Bird lovers help protect nesting grounds on Biloxi beach - WLOX.com - The News for South Mississippi

Bird lovers help protect nesting grounds on Biloxi beach

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These volunteers are not just here to be guards, they're also educating folks about these birds. These volunteers are not just here to be guards, they're also educating folks about these birds.
Those volunteers said many beach goers don't realize they're walking into a nesting site, nor do they understand how their actions can hurt the birds. Those volunteers said many beach goers don't realize they're walking into a nesting site, nor do they understand how their actions can hurt the birds.
They're also educating folks about these birds, so hopefully more people will learn to care and appreciate what nature has to offer. They're also educating folks about these birds, so hopefully more people will learn to care and appreciate what nature has to offer.
Audubon Mississippi officials said there are five colonies along the Mississippi Gulf Coast, and they all have warning signs asking people to stay away. Audubon Mississippi officials said there are five colonies along the Mississippi Gulf Coast, and they all have warning signs asking people to stay away.
SOUTH MISSISSIPPI (WLOX) -

If you were at the beach on Saturday in Harrison or Hancock County, it was hard to miss all the security out there. No, not law enforcement, Audubon Mississippi volunteers were helping monitor and protect bird nesting sites on the beach.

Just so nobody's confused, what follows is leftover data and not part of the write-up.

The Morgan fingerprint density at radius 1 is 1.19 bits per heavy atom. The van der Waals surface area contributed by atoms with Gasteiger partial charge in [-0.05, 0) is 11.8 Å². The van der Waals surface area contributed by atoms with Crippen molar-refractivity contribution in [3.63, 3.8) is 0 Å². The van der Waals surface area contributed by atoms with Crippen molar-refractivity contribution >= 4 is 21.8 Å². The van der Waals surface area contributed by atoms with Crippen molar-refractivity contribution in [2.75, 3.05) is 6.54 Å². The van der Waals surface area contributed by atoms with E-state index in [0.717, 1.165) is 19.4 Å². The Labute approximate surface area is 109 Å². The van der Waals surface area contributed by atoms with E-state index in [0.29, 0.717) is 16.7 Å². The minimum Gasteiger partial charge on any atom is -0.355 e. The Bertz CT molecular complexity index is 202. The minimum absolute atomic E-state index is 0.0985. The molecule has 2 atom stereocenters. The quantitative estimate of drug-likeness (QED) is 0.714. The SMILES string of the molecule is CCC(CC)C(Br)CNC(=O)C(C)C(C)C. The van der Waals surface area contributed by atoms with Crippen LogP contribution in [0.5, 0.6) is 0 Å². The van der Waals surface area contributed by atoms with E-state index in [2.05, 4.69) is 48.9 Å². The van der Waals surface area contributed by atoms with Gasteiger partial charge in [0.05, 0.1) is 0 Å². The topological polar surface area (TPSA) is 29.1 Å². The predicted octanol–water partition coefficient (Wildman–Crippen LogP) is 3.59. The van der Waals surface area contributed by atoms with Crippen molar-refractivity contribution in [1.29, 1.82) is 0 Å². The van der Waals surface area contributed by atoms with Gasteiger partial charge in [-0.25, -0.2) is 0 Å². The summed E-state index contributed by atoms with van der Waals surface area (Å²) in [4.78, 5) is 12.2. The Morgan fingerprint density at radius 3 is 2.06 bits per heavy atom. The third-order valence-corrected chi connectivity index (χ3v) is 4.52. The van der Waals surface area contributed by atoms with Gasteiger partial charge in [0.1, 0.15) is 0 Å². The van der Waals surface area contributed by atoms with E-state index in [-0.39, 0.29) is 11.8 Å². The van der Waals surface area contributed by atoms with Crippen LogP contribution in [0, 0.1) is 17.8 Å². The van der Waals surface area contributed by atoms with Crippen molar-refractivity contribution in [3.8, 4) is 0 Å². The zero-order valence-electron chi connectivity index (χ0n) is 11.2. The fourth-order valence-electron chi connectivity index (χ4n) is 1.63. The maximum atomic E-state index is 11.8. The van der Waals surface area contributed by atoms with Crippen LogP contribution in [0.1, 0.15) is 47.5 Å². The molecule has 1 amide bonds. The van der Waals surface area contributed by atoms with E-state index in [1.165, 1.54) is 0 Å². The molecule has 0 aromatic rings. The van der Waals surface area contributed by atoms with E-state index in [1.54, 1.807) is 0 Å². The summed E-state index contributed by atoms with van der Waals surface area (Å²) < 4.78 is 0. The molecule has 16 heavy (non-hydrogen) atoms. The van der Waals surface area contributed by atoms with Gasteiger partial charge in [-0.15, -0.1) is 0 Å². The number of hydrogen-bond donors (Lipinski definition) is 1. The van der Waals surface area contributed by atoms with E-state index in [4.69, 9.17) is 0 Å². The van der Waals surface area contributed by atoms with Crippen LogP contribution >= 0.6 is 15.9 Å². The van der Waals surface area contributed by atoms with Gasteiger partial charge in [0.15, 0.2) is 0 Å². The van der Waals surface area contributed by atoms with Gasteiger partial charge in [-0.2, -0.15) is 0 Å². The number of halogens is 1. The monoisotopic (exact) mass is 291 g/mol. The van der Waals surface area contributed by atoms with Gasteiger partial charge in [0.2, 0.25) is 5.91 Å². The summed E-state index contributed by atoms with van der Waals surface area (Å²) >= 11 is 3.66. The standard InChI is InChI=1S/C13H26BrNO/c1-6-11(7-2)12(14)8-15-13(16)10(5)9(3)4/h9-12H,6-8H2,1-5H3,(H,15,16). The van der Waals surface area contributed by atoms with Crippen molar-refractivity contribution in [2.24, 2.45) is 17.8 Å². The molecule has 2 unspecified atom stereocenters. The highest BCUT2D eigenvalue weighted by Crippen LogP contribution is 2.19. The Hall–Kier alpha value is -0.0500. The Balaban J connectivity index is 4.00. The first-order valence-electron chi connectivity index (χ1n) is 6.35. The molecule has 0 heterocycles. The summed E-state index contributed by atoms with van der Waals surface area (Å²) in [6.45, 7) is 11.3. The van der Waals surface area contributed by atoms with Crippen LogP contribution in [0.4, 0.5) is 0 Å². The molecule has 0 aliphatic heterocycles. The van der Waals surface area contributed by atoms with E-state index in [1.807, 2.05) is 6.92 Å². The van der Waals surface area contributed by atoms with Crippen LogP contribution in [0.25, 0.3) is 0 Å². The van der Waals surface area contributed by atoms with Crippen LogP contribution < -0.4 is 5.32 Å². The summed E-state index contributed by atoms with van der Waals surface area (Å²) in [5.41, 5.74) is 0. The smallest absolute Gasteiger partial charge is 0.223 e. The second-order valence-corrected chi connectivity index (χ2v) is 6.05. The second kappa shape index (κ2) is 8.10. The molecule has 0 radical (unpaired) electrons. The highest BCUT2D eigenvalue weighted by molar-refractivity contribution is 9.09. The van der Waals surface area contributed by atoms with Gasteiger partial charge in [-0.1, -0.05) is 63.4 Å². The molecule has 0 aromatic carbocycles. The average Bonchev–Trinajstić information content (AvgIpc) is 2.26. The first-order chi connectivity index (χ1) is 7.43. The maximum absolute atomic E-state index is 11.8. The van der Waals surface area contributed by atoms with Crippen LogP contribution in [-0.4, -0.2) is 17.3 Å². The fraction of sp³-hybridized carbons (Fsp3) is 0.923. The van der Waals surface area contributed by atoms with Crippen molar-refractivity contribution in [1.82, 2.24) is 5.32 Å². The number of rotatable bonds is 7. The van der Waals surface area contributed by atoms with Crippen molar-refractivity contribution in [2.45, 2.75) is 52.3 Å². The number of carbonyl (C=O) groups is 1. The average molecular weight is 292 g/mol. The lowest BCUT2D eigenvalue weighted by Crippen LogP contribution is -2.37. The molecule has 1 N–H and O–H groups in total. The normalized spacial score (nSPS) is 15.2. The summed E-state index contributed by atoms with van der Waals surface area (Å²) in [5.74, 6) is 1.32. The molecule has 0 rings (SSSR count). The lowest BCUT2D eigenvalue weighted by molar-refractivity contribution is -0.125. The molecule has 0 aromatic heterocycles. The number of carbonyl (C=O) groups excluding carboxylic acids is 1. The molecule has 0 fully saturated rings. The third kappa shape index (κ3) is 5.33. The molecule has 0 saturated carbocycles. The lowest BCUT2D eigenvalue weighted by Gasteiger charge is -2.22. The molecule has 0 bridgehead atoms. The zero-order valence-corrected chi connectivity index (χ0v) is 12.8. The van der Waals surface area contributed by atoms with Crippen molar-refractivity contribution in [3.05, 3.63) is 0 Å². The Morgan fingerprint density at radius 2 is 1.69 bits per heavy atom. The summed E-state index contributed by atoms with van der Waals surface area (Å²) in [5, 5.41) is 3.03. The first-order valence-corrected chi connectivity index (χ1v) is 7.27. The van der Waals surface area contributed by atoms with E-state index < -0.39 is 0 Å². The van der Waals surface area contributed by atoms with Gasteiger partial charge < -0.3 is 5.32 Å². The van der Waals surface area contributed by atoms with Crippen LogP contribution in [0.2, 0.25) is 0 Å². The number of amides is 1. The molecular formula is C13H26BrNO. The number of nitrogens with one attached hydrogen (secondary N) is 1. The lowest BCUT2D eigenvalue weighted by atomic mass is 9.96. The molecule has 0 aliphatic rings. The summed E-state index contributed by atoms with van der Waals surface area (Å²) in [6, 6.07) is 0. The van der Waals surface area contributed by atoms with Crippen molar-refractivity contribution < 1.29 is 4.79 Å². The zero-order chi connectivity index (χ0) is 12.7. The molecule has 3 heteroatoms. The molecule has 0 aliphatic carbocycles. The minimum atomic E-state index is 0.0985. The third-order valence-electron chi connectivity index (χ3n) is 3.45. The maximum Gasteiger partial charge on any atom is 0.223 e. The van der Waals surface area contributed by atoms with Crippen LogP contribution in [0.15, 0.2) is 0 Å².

Instead of hanging out at the Biloxi beach this holiday weekend, Melisa Gage spent Saturday guarding a one mile stretch of the coast so people wouldn't disturb the shorebirds that have made the area their home.

"I believe we are supposed to be stewards out here, and we are kind of guarding the nest," Gage said.

She was one of several people who signed up to help the environment. Those volunteers said many beach goers don't realize they're walking into a nesting site, nor do they understand how their actions can hurt the birds.

"They're nesting here, and they are mating. It is very important to protect them, because not only can the birds leave their nest and leave their babies, the person walking toward them can get attacked by predator birds," a volunteer said.

Audubon Mississippi officials said there are five colonies along the Mississippi Gulf Coast, and they all have warning signs asking people to stay away. The bird sites are mostly used by Black Skimmers and Least Terns during the summer months.

"Katrina wiped out about half the population, and this group of Least Turns comes back every year. We are just trying to provide the habitat so they can come back and restore the population. Right now, they are of concern, but they are not engendered. We are trying to bring back the numbers, so they can enjoy living like the rest of us," volunteer Grace Aaron said.

These volunteers are not just here to be guards, they're also educating folks about these birds, so hopefully more people will learn to care and appreciate what nature has to offer.

"These birds are very important to the community because of ecotourism. We have a large birding community. We have people that come from all over just to see these birds. Our birding community is huge because of all the costal birds that are here, so that is why it is very important," Volunteer Coordinator Amanda Odom said.

There are two sites permanently designated as nesting areas along the Mississippi Gulf Coast. If you would like to volunteer, please call Audubon Mississippi Volunteer Coordinator Amanda Odom at (228) 355- 1834.

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